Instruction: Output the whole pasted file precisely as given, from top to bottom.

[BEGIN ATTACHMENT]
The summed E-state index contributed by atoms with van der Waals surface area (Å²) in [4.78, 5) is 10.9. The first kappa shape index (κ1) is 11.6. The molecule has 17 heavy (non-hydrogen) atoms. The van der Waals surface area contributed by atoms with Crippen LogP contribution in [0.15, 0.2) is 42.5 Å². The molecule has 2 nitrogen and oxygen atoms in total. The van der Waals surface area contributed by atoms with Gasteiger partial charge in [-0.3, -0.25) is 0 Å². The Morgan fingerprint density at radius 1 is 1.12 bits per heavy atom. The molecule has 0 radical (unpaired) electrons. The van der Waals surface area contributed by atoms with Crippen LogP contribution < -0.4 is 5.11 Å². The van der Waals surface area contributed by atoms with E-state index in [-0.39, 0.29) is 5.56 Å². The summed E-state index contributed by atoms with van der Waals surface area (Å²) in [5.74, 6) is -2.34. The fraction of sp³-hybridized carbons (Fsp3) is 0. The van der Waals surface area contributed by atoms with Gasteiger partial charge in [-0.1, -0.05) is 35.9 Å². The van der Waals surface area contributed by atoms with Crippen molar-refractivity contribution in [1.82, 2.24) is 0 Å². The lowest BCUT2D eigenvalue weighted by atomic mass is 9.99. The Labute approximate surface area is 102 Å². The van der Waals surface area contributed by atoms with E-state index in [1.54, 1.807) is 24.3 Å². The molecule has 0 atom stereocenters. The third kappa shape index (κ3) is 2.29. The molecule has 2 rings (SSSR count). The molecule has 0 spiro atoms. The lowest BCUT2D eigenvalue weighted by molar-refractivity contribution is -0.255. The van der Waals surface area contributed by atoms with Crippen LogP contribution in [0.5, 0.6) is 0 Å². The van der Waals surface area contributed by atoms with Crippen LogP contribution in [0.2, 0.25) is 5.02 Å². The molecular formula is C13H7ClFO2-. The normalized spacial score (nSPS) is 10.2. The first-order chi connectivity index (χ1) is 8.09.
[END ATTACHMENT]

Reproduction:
The summed E-state index contributed by atoms with van der Waals surface area (Å²) in [4.78, 5) is 10.9. The first kappa shape index (κ1) is 11.6. The molecule has 17 heavy (non-hydrogen) atoms. The van der Waals surface area contributed by atoms with Crippen LogP contribution in [0.15, 0.2) is 42.5 Å². The molecule has 2 nitrogen and oxygen atoms in total. The van der Waals surface area contributed by atoms with Gasteiger partial charge in [-0.3, -0.25) is 0 Å². The Morgan fingerprint density at radius 1 is 1.12 bits per heavy atom. The molecule has 0 radical (unpaired) electrons. The van der Waals surface area contributed by atoms with Crippen LogP contribution < -0.4 is 5.11 Å². The van der Waals surface area contributed by atoms with E-state index in [-0.39, 0.29) is 5.56 Å². The summed E-state index contributed by atoms with van der Waals surface area (Å²) in [5.74, 6) is -2.34. The fraction of sp³-hybridized carbons (Fsp3) is 0. The van der Waals surface area contributed by atoms with Gasteiger partial charge in [-0.1, -0.05) is 35.9 Å². The van der Waals surface area contributed by atoms with Crippen molar-refractivity contribution in [1.82, 2.24) is 0 Å². The lowest BCUT2D eigenvalue weighted by atomic mass is 9.99. The Labute approximate surface area is 102 Å². The van der Waals surface area contributed by atoms with E-state index in [1.54, 1.807) is 24.3 Å². The molecule has 0 atom stereocenters. The third kappa shape index (κ3) is 2.29. The molecule has 2 rings (SSSR count). The molecule has 0 spiro atoms. The lowest BCUT2D eigenvalue weighted by molar-refractivity contribution is -0.255. The van der Waals surface area contributed by atoms with Crippen LogP contribution in [0.5, 0.6) is 0 Å². The van der Waals surface area contributed by atoms with Crippen LogP contribution in [0.2, 0.25) is 5.02 Å². The molecular formula is C13H7ClFO2-. The normalized spacial score (nSPS) is 10.2. The first-order chi connectivity index (χ1) is 8.09.